19/6/2009 WHO report 19/6/2009 WHO report
Any half-brain would know that these three subgroups were the most imortant to keep an eye on... Countries of origin. Mixing of NH1N1 with seasonal flu virus could result in a strain resistant to tamiflu (NH1N1 is already resistant to other antivirals Mixing with H5N1 could produce strains capable of human to human transmission (Death toll of H5N1 is app. 66%)
Surprise? Just when you think you know... You don’t! And then Fate has it that the first detected viral strains resistant to tamiflu would show up in China! NOT Australia, and Not Chilli
Consequences of a declaration of a full pandemic • Institution of pandemic response plans, which may include measures affecting hospitals, schools or public events. • Provision of support for developing countries including: drugs, diagnostic tests, and medical staff • WHO is still expected to make an announcement to specify whether • manufacturers should switch from making seasonal to pandemic flu vaccines.
June 5 CDC Report: • Testing • CDC has developed a PCR diagnostic test kit for distribution throughout U.S. as • well as internationally. • Vaccine • CDC has isolated the new H1N1 virus, for use as a candidate vaccine virus • (Novartis manufactures first vaccine June 11 2009) • Strategic National Stockpile • CDC has deployed 25 percent of the supplies in the Strategic National Stockpile • (SNS) to all states in the continental United States and U.S. territories. • This included antiviral drugs, personal protective equipment, and respiratory • protection devices.
1918 - Spanish Flu (originated in birds). First hit soldiers in Europe during World War I, as their immune systems were weakened by war. The mortality rate was highest between 20 to 50 year olds. There was never any vaccine developed, after about 18 months, the virus seemed to just disappear. The final death toll was written as 40 million people worldwide. Many of the victims who have died in Mexico have been young and otherwise healthy.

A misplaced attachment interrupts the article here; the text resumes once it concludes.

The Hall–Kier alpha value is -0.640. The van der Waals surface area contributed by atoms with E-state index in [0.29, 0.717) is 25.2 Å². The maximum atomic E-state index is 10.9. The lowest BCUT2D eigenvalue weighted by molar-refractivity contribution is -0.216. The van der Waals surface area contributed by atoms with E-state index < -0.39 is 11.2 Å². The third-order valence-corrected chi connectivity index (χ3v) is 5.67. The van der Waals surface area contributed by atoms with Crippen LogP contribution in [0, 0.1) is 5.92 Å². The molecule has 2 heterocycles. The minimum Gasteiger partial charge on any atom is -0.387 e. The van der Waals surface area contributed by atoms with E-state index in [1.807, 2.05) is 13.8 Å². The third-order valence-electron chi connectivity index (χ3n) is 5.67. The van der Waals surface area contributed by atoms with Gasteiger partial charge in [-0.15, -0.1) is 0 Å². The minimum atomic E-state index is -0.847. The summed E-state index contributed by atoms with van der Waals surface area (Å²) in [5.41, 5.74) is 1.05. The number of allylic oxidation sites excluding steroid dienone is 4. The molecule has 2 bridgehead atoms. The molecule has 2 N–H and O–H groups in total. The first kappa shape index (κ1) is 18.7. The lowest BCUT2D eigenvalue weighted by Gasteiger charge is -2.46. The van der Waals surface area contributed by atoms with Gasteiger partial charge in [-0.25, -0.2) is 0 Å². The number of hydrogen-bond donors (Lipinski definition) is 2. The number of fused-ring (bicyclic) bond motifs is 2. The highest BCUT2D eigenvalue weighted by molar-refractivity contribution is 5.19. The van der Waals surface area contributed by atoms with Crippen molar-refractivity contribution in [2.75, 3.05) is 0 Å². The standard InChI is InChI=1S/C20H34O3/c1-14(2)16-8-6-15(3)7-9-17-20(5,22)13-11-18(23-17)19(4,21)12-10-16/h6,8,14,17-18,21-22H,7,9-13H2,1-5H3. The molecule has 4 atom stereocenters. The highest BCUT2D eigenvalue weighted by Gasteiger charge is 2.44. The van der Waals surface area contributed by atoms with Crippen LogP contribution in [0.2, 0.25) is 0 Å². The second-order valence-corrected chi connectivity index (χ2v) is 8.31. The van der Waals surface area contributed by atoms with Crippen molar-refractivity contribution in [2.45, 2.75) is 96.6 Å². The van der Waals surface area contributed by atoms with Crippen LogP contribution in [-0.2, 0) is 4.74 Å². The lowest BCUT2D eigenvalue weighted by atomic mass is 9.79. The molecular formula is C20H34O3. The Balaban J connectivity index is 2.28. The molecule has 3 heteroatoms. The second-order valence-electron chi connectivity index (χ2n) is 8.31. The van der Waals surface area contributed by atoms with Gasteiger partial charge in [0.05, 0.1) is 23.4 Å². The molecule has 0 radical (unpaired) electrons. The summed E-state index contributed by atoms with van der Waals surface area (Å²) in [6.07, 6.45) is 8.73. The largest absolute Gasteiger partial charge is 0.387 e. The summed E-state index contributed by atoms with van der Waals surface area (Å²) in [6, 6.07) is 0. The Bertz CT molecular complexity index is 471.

1957 - Asian Flu This flu started in birds in Asia. In September schools and public places started closing in an effort to contain the virus. In December the virus started to subside, but reappeared in January. over two million people died Reappeared
1968 - The Hong Kong Flu This is the mildest pandemic It was first found in the early months of 1968 in Hong Kong, and was declared a global pandemic by December. Children were out of school and were therefore not able to spread it as much. It made a mild reappearance in 1970 and 1972. it claimed about a million lives Reappeared…!!! Seasonal influenza normally claims app. ¼ to ½ a million lives yearly.